Yes. Oil giants aren’t foolish. They want to benefit — and also don’t want to suffer from — the mania that surrounds all things climate change. Their activities are often mercenary: Oil companies will and do fund research that casts a bad light on coal, its main competitor, in hopes of lessening competition but also in expectation of securing peace with activist groups.
For instance, ExxonMobil recently pledged to give Stanford University “up to $100 million in grant money over 10 years to support climate and energy research.” As reported by the website No Tricks Zone:
Four big international companies, including the oil giant ExxonMobil, said yesterday that they would give Stanford University $225 million over 10 years for research on ways to meet growing energy needs without worsening global warming … In 2000, Ford and Exxon Mobil’s global rival, BP, gave $20 million to Princeton to start a similar climate and energy research program …Shell Oil since 1999 handed out $8.5 million in environmental grants. Like ExxonMobil, many grants flowed to the National Fish and Wildlife Foundation, but $1.2 million went to the Nature Conservancy; the remainder was spread to several different environmentally-minded groups.
According to The Washington Times British Petroleum regularly gave to several environmental groups, such as “Nature Conservancy, the World Wildlife Fund, the World Resources Institute, various branches of the Audubon Society, the Wildlife Habitat Council.” It’s important to understand that these groups accepted the money BP gave them. The Washington Post confirms the Nature Conservancy pocketed over “$10 million in cash and land contributions from BP and affiliated corporations.”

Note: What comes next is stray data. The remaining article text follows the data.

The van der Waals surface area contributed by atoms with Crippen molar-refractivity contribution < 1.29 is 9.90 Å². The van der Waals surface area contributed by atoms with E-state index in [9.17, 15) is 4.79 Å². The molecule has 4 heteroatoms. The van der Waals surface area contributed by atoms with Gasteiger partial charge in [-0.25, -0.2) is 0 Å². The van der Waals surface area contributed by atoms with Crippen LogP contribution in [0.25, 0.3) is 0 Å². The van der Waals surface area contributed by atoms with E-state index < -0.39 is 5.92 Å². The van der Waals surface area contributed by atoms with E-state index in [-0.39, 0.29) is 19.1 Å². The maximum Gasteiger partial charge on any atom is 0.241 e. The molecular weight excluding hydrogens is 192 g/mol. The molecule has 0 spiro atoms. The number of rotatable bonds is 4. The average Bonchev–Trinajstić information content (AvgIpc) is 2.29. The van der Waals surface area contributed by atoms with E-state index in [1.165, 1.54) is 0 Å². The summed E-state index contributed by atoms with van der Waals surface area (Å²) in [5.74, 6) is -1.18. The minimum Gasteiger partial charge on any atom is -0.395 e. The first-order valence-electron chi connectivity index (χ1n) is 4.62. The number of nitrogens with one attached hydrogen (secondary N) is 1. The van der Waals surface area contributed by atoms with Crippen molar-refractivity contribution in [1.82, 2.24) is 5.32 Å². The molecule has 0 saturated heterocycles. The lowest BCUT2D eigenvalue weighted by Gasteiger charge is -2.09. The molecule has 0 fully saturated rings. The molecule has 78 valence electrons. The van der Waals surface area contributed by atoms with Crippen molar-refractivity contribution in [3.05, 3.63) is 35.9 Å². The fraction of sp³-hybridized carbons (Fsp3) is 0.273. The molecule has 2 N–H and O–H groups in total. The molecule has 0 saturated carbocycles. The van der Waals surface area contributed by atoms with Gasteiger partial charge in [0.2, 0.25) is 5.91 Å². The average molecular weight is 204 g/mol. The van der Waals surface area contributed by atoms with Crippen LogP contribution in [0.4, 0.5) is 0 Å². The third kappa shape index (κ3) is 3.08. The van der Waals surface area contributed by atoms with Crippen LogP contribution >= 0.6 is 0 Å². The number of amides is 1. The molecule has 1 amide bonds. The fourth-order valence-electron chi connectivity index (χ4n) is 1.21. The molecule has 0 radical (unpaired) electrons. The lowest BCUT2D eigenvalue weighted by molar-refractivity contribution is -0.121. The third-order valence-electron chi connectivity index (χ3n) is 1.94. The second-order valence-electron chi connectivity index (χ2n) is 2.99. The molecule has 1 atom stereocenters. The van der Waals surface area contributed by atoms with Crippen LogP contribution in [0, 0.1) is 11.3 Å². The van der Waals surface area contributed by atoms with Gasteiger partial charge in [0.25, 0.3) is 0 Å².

Joanne Nova has documented the massive amount of money pouring from government into the pockets of individuals and groups associated with the environment. “The U.S. government has provided over $79 billion since 1989 on policies related to climate change, including science and technology research, foreign aid, and tax breaks.” $79 billion.
And Farrell, our stalwart sociologist, nabbed $126,000 from the EPA between 2012 and 2014, and another $18,500 from the National Science Foundation to study the environment and society. Doubtless he will be similarly rewarded in the future. Funny he never mentioned his funding, nor the funding of all those pushing scenarios of the world’s end.
All that is on one side. And on the other? Well, there’s a handful of privately funded think tanks, a smattering of generous individuals and businesses, a journalist here and there, and (ahem) a few skeptical scientists scratching what living they can, all trying vainly to tell the world that the sky isn’t falling and that government intervention isn’t needed.
In the interest of full disclosure, the total amount of any consideration I have ever received from any oil company, or any oil company affiliate, is, rounded to the nearest dollar, $0. But it was in cash. Skepticism of environmental apocalypse does not pay.
Originally posted at The STREAM